School of Journalism and Communication, CUHK - CHAN, Oliver N.K.
 

CHAN, Oliver N.K.

oliverchan

CHAN, Oliver N.K.
Assistant Professor



B.S.Sc., M.Phil.
The Chinese University of Hong Kong

Ph.D.
Cornell University

 

icon tel (852) 3943-1846
icon fax (852) 2603-5007
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icon email https://ngaikeungchan.com/

icon research Research Interests:

  • Algorithms and quantification
  • Gig economy
  • Platform governance
  • Critical data studies
  • Metric culture

icon research Current Research:

  • Algorithmic labor management in the gig economy
  • Platform governance in comparative perspective
  • Imaginaries of (alternative) social media platforms

icon researchTeaching Interests:

  • Critical media and communication studies
  • New media and society
  • Algorithmic culture

 icon aboutAdvice to students:

Never stop questioning.

 

icon researchPublication List:

Journal Articles

Kwok, C., & Chan, N. K. (2022). Datafication and implicated networks of demobilization: social movement demobilization in datafied societies. Social Movement Studies. Advance online publication. https://doi.org/10.1080/14742837.2022.2128326 (Equal authorship) pdf

Butkowski, C. P., Chan, N. K., & Humphreys, L. (2022). Community internet of things as mobile infrastructure: Methodological challenges and opportunities. Media and Communication, 10(3), 303-314. https://doi.org/10.17645/mac.v10i3.5372 pdf

Vasudevan, K., & Chan, N. K. (2022). Gamification and work games: examining consent and resistance among Uber drivers. New Media & Society, 24(4), 866-886. https://doi.org/10.1177/14614448221079028  pdf

Chan, N. K., & Kwok, C. (2021). The politics of platform power in surveillance capitalism: A comparative case study of ride-hailing platforms in China and the United States. Global Media and China. Advance online publication. https://doi.org/10.1177/20594364211046769 pdf

Kwok, C., & Chan, N. K. (2021). Towards a political theory of data justice: a public good perspective. Journal of Information, Communication and Ethics in Society, 19(3), 374-390. https://doi.org/10.1108/JICES-11-2020-0117 pdf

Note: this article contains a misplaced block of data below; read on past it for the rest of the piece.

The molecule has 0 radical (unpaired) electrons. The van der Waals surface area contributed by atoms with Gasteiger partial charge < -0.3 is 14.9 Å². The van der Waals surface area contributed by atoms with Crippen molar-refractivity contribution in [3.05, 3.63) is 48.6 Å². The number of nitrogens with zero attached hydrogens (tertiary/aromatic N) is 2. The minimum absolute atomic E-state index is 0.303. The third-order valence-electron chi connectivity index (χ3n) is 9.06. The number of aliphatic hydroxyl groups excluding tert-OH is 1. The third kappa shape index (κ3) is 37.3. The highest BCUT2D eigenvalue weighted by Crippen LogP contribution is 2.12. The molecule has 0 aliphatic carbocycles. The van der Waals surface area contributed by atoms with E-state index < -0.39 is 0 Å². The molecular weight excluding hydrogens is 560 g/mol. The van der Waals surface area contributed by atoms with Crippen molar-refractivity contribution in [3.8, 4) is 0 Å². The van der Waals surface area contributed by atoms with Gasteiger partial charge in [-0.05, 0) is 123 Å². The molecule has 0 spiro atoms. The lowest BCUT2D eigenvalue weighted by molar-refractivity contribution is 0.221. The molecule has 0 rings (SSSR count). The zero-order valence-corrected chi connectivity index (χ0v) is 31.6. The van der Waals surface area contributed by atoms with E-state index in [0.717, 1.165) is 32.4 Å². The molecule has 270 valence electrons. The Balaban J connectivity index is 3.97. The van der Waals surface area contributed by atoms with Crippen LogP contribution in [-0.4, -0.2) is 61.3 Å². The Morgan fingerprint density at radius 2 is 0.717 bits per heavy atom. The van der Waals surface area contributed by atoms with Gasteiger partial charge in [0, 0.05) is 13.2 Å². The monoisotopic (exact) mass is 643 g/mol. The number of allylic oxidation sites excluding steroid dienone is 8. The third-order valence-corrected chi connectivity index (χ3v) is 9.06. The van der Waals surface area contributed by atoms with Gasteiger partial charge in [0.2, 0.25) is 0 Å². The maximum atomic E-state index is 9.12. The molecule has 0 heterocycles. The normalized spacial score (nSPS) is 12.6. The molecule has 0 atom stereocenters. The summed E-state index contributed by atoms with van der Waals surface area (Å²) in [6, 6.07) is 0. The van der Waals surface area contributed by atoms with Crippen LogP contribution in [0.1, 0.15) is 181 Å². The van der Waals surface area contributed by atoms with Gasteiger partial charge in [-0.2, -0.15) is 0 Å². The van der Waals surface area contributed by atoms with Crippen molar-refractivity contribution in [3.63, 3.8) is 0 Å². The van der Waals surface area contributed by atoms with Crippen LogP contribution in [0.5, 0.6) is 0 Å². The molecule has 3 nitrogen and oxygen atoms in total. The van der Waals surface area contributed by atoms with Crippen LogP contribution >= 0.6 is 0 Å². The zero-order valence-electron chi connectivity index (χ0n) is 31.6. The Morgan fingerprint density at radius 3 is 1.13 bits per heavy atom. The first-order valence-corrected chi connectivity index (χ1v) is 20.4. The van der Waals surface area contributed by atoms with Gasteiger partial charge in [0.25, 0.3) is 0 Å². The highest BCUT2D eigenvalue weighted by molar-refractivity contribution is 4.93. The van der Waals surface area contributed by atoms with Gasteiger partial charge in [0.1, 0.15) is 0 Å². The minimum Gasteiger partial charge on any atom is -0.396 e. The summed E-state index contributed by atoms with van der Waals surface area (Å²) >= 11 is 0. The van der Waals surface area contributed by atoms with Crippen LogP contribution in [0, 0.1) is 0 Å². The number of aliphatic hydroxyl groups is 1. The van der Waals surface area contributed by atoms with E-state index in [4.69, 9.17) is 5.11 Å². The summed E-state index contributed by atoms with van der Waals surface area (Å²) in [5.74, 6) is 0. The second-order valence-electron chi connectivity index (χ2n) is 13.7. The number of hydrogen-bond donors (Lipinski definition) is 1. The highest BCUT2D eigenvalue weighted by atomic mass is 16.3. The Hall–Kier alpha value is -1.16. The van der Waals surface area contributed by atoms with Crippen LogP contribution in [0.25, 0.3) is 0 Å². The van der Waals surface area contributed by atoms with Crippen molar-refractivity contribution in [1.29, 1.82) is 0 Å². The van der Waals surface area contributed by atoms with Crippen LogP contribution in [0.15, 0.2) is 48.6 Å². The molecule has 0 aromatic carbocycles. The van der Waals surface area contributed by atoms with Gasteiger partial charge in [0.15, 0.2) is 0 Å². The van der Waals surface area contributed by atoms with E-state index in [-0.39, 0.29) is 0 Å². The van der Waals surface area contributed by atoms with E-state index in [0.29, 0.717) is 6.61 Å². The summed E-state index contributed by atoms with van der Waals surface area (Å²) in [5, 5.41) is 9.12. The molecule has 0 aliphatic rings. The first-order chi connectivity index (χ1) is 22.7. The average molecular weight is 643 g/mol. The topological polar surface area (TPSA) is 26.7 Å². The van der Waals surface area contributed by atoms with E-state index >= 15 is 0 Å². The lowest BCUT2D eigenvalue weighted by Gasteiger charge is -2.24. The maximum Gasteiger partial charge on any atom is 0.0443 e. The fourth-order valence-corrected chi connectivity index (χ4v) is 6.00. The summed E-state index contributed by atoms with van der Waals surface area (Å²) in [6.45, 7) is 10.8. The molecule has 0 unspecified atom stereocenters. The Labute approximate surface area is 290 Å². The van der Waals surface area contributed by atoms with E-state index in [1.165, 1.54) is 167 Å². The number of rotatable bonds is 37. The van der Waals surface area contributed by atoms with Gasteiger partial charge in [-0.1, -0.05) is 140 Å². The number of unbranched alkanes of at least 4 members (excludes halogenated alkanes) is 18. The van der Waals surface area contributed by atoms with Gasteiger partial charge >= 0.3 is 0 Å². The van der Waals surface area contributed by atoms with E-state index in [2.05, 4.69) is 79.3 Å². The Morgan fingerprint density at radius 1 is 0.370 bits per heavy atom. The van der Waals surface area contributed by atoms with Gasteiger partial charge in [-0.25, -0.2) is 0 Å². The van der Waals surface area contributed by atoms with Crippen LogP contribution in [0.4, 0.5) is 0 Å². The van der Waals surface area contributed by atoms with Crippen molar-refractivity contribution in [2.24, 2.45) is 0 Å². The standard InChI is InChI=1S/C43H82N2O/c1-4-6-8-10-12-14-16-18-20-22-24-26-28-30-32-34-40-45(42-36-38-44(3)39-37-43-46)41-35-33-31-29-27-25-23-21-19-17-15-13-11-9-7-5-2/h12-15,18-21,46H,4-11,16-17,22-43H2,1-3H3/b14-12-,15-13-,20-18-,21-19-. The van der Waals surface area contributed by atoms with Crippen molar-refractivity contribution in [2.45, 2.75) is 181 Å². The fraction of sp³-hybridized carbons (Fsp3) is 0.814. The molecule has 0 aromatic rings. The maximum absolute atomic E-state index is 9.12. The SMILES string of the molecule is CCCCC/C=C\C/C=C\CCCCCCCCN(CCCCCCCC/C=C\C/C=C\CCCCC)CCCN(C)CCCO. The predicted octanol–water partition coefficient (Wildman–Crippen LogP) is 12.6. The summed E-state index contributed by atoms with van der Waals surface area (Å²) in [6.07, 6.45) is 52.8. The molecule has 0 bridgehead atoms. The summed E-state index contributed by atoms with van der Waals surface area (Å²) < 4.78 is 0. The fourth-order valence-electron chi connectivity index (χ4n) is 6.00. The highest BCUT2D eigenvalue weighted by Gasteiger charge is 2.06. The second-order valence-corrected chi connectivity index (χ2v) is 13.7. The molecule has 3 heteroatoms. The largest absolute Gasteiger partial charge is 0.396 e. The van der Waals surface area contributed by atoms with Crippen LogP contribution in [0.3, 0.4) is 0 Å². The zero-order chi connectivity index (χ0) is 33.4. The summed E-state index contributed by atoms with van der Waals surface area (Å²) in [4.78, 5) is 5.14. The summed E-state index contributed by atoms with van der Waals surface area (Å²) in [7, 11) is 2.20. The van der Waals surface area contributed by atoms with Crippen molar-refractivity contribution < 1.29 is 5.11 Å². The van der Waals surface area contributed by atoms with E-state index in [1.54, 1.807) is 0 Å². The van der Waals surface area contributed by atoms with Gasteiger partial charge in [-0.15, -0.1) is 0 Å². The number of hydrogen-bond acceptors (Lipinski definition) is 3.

Chan, N. K., & Kwok, C. (2021). Guerilla capitalism and the platform economy: Governing Uber in China, Taiwan, and Hong Kong. Information, Communication & Society, 24(6), 780–796. https://doi.org/10.1080/1369118X.2021.1909096 (Equal authorship)

Chan, N. K. (2021). Anticipatory futures: Framing the socio-technical visions of online ratings and reviews in Wired. Communication, Culture and Critique, 14(2), 274–292. https://doi.org/10.1093/ccc/tcaa034

Kwok, C., & Chan, N. K. (2020). The making of contentious political space: The transformation of Hong Kong's Victoria Park. Space and Culture. Advance online publication. https://doi.org/10.1177/1206331220912160

Chan, N. K. (2019). “Becoming an expert in driving for Uber”: Uber driver/bloggers' performance of expertise and self-presentation on YouTube. New Media & Society, 21(9), 2048–2067. https://doi.org/10.1177/1461444819837736

Chan, N. K. (2019). The rating game: The discipline of Uber's user-generated ratings. Surveillance & Society, 17(1/2), 183–190. https://doi.org/10.24908/ss.v17i1/2.12911

Duffy, B. E., & Chan, N. K. (2019). “You never really know who’s looking”: Imagined surveillance across social media platforms. New Media & Society, 21(1), 119–138. https://doi.org/10.1177/1461444818791318

Chan, N. K., & Humphreys, L. (2018). Mediatization of social space and the case of Uber drivers. Media and Communication, 6(2), 29–38. https://doi.org/10.17645/mac.v6i2.1316

Chan, N. K. (2018). Place-making and communication practice: Everyday precarity in a night market in Hong Kong. Space and Culture, 21(4), 439–454. https://doi.org/10.1177/1206331217741085

Kwok, C., & Chan, N. K. (2017). Legitimacy and forced democratization in social movements: A case study of the Umbrella Movement in Hong Kong. China Perspectives, 2017/3, 7–16. https://doi.org/10.4000/chinaperspectives.7375

Su, C, & Chan, N. K. (2017). Predicting social capital on Facebook: The implications of use intensity, perceived content desirability, and Facebook-enabled communication practices. Computers in Human Behavior, 72, 259–268. https://doi.org/10.1016/j.chb.2017.02.058